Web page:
The early church sorted out among all the documents written about Jesus those that came from the apostles, and thus we have the New Testament appended to the Old Testament. Where would I be without the Bible? The Reformation church pointed out that the Scriptures had more authority than church leaders, and thus the light of the gospel of Jesus escaped the shadows of a corrupt clergy. Where would I be without that knowledge? The modern day evangelical church has made clear that the Scriptures bear witness not to themselves but to Jesus, and thus the preeminence of Christ in all things is the central message of the Bible. Where would I be without Christ as the head of all things?
Thus, what God has revealed down through the ages to Christians is of the utmost importance to me. I treasure their sacrifices and I revere what they have taught me. Thus, it is they who have helped lead me to the understandings that I have. Christians through the ages have not always agreed and so when I take one of their teachings and not another, I have not rejected them – I have only made a choice that their disagreement forced on me.
You have chosen the Orthodox Church. You could have chosen the Catholic church. Or you could choose a Reformed Church. If you had your druthers, you’d rather not have to make a choice. That is, you would probably prefer that there be only one united church. It is the divided church that has forced you to make a choice you otherwise wouldn’t have made. Because if there was only one church, you certainly would not leave it to go out and form your own.
Therefore, the problem with your logic is that if I try to find “safety in numbers” by siding with historic Christianity, there’s too many choices! From John Calvin to John Spong is a long way – both chronologically and theologically – and there are a whole lot of John’s in between. Where does one choose to land? For me, I have chosen to land with the John in the Scriptures (and the rest of the apostles, and prophets before them). If that leads me to differ with certain church fathers, then I have to live with that. And they, of all people, should not accuse me because they are the ones who taught me to revere the Christ of the Scriptures above all else.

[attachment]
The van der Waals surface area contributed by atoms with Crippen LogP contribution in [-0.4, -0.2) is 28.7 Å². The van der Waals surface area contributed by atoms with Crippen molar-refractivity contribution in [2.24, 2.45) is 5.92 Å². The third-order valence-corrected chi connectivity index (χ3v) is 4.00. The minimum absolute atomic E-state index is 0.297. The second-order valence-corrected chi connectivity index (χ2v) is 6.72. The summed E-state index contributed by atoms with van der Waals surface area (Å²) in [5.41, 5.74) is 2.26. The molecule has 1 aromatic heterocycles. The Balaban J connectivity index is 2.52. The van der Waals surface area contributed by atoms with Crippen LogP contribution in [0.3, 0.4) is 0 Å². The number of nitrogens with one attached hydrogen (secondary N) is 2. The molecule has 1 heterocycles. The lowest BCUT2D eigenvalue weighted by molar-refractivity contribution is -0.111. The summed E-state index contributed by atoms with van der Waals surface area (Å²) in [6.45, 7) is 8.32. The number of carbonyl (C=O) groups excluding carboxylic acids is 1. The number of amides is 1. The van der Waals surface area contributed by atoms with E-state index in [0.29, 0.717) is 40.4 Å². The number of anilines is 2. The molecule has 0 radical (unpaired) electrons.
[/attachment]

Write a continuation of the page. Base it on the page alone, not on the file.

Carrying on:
Without trying to sound harsh, there is no time in Church history (bar none) that if someone came out against the Holy Trinity that they were by definition a Christian. I don’t mean that judgmentally but only factually.
I am not trying to meet the church’s definition of a Christian. For one thing, many have failed to meet it and went on to establish a name for themselves as great Christians – even greater than those who said they didn’t meet the definition. (Think of John Hus being burned at the stake…and innumberable others.)
Only the Arians and several other groups who were cut off from the rest of the Christians believed this. Even now the only “Christians” who don’t believe in the Trinity would be Jehovah Witnesses, Mormon or maybe One-ness Pentecostals or those of completely liberal denominations that have tossed out almost everything.
I have done a little reading (truly only a little) of those who have proposed alternatives to a Trinitarian understanding of God and I have not found a single one with which I would feel comfortable. The common thread I have found in all of them is that they seem in one way or another to subtract from Christ. The Scriptures teach me to let nothing subtract from Him. As John said, “Anyone who goes too far and does not abide in the teaching of Christ does not have God” (2 John 9).